An economic recession, if nothing else, allows, or even forces, many of us to reexamine our lives, to reconsider our goals and needs, and, sometimes, to reassess our values, beliefs and behaviors. And while, at times, this examination may seem more like a trial or a test, this process, if properly and carefully managed, can sometimes result in a whole new perspective — a positive and powerful outlook that can truly benefit us in the future.
This process is the subject of The Net Present Value of Life, the thought-provoking debut novel by Michael Di Lauro that couldn’t be more timely.
In the book we meet Charles, a successful financial analyst in his early forties, who, after twenty years on the job, reaches the unsettling conclusion that his life has no real purpose or meaning. Each day is exactly the same as the last, a ridiculous routine of all of the same meetings with all of the same people having all of the same conversations. In fact, the only highlight of Charles’ routine is sitting alone at the park, eating his lunch and listening to his favorite music on his iPod.
What’s interesting is that this is not simply a mid-life crisis for Charles. It’s much bigger than that. Even Charles, despite his anger and restlessness, knows that it’s something more. After all, he should be happy. Not only is he very good at his job, he’s very well- compensated for doing it. Rumor has it he’s even up for a major promotion, which would put him exactly where he needs to be on the timeline of his own plan for living the kind of prosperous life he’s always wanted.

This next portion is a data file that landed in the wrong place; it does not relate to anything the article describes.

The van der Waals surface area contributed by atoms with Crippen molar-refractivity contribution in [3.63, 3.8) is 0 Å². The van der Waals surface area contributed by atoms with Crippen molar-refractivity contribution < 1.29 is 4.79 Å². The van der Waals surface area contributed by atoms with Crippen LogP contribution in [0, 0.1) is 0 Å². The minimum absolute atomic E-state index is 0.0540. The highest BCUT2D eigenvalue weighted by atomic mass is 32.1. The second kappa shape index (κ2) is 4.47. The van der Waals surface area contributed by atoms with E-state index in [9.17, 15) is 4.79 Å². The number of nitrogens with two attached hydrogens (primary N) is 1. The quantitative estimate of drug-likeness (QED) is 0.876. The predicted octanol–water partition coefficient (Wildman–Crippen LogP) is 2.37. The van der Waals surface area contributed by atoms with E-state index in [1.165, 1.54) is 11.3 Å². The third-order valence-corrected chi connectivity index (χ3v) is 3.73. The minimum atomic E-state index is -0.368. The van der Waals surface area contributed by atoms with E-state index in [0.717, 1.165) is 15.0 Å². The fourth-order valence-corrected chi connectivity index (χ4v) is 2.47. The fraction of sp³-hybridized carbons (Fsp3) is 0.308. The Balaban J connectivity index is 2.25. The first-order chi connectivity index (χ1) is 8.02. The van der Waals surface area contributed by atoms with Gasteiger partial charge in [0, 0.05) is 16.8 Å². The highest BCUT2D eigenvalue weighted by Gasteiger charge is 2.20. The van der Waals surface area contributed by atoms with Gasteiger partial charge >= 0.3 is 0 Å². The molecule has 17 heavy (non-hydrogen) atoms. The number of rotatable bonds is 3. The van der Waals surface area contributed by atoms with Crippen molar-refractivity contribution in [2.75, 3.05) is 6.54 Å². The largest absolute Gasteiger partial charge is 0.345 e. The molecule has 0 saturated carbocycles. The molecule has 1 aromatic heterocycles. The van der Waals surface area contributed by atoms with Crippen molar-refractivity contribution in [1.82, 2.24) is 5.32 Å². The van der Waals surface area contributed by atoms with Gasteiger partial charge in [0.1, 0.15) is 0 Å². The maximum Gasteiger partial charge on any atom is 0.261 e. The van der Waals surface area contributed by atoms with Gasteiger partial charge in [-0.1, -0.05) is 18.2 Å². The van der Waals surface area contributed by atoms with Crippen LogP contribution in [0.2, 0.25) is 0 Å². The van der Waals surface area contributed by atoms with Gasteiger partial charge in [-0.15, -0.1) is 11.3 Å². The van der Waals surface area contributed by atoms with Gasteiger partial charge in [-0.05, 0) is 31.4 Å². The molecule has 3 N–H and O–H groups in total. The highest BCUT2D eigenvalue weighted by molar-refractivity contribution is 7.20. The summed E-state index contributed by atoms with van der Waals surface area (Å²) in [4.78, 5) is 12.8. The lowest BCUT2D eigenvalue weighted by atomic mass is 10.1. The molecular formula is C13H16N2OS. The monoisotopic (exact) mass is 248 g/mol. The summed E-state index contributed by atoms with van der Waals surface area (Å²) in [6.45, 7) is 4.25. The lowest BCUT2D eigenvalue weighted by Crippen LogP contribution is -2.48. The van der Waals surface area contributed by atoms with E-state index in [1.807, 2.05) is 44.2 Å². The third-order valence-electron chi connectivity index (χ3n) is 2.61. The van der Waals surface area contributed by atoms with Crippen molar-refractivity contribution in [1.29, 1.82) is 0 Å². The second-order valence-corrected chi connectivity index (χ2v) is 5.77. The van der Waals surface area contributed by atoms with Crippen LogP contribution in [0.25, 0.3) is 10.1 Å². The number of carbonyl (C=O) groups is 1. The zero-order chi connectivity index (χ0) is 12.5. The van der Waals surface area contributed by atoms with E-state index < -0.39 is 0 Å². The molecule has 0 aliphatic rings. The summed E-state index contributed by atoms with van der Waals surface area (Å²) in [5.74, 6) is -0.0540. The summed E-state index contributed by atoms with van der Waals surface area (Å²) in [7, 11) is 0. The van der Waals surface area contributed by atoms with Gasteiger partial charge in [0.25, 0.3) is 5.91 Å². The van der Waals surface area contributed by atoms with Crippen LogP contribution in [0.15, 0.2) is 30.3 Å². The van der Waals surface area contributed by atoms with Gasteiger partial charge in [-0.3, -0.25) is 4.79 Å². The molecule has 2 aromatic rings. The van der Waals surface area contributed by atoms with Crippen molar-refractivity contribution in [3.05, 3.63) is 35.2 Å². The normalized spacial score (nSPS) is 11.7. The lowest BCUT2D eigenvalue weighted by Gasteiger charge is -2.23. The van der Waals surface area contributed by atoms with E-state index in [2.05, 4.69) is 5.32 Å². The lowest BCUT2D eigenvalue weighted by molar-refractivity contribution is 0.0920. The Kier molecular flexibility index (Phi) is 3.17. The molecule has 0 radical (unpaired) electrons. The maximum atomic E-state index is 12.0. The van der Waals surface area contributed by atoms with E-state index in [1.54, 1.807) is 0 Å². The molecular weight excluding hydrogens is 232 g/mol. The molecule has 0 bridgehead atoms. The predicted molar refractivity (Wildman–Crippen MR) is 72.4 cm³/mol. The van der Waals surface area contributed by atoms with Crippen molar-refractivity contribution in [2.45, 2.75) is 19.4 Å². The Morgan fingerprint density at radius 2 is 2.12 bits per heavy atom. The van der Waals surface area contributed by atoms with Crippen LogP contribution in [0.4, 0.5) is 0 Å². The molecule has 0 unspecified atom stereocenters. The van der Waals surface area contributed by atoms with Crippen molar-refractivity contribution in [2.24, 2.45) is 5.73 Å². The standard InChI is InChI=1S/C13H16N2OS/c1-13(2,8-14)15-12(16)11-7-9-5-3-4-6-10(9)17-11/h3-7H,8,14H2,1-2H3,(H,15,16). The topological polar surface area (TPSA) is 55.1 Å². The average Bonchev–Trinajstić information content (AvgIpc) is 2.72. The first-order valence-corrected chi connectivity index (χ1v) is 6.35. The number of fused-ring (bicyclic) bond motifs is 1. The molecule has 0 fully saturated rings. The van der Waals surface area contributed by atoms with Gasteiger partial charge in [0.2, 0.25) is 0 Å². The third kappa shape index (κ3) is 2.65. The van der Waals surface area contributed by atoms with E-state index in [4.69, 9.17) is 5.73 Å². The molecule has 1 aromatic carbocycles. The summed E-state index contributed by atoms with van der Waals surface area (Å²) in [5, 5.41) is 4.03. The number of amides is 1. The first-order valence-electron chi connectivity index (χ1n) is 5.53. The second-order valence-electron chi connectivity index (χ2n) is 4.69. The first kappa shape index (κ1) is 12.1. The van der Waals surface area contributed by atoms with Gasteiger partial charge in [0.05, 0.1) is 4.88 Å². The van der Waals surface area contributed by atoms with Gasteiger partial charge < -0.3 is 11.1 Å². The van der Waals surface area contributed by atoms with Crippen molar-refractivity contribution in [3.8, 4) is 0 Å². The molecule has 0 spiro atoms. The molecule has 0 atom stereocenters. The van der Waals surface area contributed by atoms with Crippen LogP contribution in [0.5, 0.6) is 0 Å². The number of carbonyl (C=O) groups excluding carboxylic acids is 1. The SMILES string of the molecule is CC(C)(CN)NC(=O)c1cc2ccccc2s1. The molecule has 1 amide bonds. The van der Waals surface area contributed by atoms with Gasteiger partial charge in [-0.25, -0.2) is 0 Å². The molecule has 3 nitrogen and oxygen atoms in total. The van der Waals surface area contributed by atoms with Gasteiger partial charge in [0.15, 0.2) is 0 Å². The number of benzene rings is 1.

But Charles isn’t happy. And it’s not until a chance encounter at the park with a woman named Fay, a brilliant and mysterious British senior citizen, that Charles is suddenly inspired to figure out why. Over the course of several weeks, we’re flies on the wall of this odd couple’s daily dialogues, listening in on a new perspective about life that could help Charles reach all of his goals or could end up costing him everything he’s worked his entire life to achieve.
What I liked most about The Net Present Value of Life is the writing itself. The book is basically a series of dialogues between Charles and Fay from their favorite bench at the park. It’s not a plot-driven or character-driven work. This is a tricky idea-driven structure that is difficult to pull off, especially for a first-time writer. I think that, for the most part, Di Lauro succeeds thanks to a detached first-person narrative that sounds authentic — that is, it reads as if it was an actual journal written by an actual financial professional and not some plucky or poetic English professor poorly disguised as a broker. This quality allows for a much faster pace than books of this ilk generally enjoy and, because of this, makes for a much more enjoyable read.